When infestations of silverfish occur, the distribution throughout a building can be widespread. Chemical treatments usually involve a variety of methods. Our Technicians are experienced in locating and treating silverfish and are equipped with surface sprays, space sprays and roof dusting equipment necessary for effective control.

Why are they considered to be pests?

Silverfish are harmless to our health but feed on and often damage a variety of items within our homes. They seem to have a preference for starchy materials but will feed on clothing, curtains and other fabrics, paper, photographs, wallpaper, book bindings and glue as well as most types of human food. 

What can home owners do to control them?

Inspect incoming goods such as furniture, books and files. Second-hand books in particular are a likely means of bringing silverfish into the home. Avoid any unnecessary long term storage of books and other paper products in closed boxes. Generally cleanliness is helpful and where possible food should be stored in tightly sealed containers. Repellents such as moth balls and camphor robe hangers will protect items within the immediate area and create an unfavourable environment for silverfish to breed. However large infestations will need to be treated by a professional operator.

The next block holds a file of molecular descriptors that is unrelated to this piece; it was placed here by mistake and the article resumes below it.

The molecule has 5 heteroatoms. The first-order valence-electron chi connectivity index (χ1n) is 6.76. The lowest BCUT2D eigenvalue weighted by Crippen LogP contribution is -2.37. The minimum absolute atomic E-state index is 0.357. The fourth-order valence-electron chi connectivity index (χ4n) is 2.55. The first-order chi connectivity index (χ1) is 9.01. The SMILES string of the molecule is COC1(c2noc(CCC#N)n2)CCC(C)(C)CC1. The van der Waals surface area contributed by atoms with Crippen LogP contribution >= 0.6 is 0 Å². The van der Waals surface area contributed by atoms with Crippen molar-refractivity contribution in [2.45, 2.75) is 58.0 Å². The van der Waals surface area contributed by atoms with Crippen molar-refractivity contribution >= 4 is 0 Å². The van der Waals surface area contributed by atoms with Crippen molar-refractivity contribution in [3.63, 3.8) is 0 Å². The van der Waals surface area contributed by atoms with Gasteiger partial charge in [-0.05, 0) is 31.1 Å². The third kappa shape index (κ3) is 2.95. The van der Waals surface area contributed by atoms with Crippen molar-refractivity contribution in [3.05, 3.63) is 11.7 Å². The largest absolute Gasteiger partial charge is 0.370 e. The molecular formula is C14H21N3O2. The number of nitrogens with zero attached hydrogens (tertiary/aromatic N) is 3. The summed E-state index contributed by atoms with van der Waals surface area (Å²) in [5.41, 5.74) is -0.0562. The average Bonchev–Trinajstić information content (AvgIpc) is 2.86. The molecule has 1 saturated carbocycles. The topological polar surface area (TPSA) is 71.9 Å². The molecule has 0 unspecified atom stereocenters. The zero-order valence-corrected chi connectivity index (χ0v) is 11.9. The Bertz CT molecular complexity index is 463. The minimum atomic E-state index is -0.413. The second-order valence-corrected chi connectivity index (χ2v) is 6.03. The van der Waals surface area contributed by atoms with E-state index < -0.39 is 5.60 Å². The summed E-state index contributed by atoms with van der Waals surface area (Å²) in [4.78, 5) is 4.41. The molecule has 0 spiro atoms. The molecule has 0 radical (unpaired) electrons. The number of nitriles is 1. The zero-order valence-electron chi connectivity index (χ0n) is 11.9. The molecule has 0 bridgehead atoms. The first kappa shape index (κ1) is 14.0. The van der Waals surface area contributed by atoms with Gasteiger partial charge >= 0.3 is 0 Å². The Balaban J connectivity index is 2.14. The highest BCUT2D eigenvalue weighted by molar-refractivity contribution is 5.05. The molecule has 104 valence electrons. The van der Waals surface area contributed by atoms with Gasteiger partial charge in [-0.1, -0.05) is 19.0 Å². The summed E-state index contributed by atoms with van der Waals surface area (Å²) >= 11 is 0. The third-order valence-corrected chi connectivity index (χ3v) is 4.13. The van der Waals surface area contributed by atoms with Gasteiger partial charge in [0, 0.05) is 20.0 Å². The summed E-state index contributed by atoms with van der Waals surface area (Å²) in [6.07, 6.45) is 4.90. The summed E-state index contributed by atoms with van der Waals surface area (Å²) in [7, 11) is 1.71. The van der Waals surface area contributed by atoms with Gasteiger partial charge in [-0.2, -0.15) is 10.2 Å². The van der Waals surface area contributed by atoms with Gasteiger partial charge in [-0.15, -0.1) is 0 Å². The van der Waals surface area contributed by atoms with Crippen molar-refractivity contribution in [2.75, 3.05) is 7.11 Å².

SILVERFISH

SILVERFISH FACTS

 

Silverfish are fast running wingless insects belonging to the order Thysanura (fringe tail). They have a flat, slender, scale covered body up to about 20mm long. Silverfish are unsurprisingly, usually a silvery colour and tapering at the rear, superficially resembling the shape of a fish. They have long antenna and three long filaments extend from the abdomen. Naturally, they live in moist environments - under leaf litter, bark, rocks and fallen trees. In our homes they are likely to be found in moist areas such as kitchens and bathrooms but will also favour dark areas that provide a source of food, such as book shelves, drawers, cupboards and roof voids.

Silverfish are nocturnal and therefore often remain undetected but are sometimes found in sinks, baths and vanity basins as they are unable to gain traction on the smooth surfaces and become trapped.    

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